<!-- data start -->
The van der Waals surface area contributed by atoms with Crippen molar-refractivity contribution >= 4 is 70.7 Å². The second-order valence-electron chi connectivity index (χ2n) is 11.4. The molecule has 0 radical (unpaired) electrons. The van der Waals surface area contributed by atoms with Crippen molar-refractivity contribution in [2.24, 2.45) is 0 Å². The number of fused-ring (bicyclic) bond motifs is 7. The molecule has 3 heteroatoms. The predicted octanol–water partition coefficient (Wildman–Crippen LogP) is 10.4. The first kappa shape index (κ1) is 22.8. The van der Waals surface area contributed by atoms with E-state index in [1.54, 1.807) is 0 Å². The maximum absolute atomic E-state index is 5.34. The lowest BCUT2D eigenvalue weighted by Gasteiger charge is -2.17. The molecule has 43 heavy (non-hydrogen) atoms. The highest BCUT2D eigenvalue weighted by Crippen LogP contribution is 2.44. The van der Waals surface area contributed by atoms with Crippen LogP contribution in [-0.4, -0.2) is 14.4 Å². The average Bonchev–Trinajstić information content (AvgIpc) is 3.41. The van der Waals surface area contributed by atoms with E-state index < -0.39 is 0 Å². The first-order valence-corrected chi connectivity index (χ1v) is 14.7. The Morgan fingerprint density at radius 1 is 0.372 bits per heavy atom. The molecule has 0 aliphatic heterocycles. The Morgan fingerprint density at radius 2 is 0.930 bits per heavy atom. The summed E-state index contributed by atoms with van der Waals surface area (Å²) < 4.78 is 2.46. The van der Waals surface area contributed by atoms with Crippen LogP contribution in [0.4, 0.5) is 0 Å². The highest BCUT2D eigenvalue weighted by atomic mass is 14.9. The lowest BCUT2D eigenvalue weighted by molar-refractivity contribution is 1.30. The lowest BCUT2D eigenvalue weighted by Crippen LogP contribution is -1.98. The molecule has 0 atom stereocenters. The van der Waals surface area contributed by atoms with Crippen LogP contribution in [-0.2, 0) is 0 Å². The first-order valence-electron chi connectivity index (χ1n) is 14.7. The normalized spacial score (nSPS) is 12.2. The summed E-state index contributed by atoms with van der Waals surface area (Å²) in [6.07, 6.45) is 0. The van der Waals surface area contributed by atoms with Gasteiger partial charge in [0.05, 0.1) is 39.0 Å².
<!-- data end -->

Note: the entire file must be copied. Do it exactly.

The van der Waals surface area contributed by atoms with Crippen molar-refractivity contribution >= 4 is 70.7 Å². The second-order valence-electron chi connectivity index (χ2n) is 11.4. The molecule has 0 radical (unpaired) electrons. The van der Waals surface area contributed by atoms with Crippen molar-refractivity contribution in [2.24, 2.45) is 0 Å². The number of fused-ring (bicyclic) bond motifs is 7. The molecule has 3 heteroatoms. The predicted octanol–water partition coefficient (Wildman–Crippen LogP) is 10.4. The first kappa shape index (κ1) is 22.8. The van der Waals surface area contributed by atoms with E-state index in [1.54, 1.807) is 0 Å². The maximum absolute atomic E-state index is 5.34. The lowest BCUT2D eigenvalue weighted by Gasteiger charge is -2.17. The molecule has 43 heavy (non-hydrogen) atoms. The highest BCUT2D eigenvalue weighted by Crippen LogP contribution is 2.44. The van der Waals surface area contributed by atoms with Crippen LogP contribution in [-0.4, -0.2) is 14.4 Å². The average Bonchev–Trinajstić information content (AvgIpc) is 3.41. The van der Waals surface area contributed by atoms with E-state index < -0.39 is 0 Å². The first-order valence-corrected chi connectivity index (χ1v) is 14.7. The Morgan fingerprint density at radius 1 is 0.372 bits per heavy atom. The molecule has 0 aliphatic heterocycles. The Morgan fingerprint density at radius 2 is 0.930 bits per heavy atom. The summed E-state index contributed by atoms with van der Waals surface area (Å²) < 4.78 is 2.46. The van der Waals surface area contributed by atoms with Crippen LogP contribution in [0.4, 0.5) is 0 Å². The highest BCUT2D eigenvalue weighted by atomic mass is 14.9. The lowest BCUT2D eigenvalue weighted by molar-refractivity contribution is 1.30. The lowest BCUT2D eigenvalue weighted by Crippen LogP contribution is -1.98. The molecule has 0 atom stereocenters. The van der Waals surface area contributed by atoms with Crippen LogP contribution in [-0.2, 0) is 0 Å². The first-order valence-electron chi connectivity index (χ1n) is 14.7. The normalized spacial score (nSPS) is 12.2. The summed E-state index contributed by atoms with van der Waals surface area (Å²) in [6.07, 6.45) is 0. The van der Waals surface area contributed by atoms with Gasteiger partial charge in [0.05, 0.1) is 39.0 Å².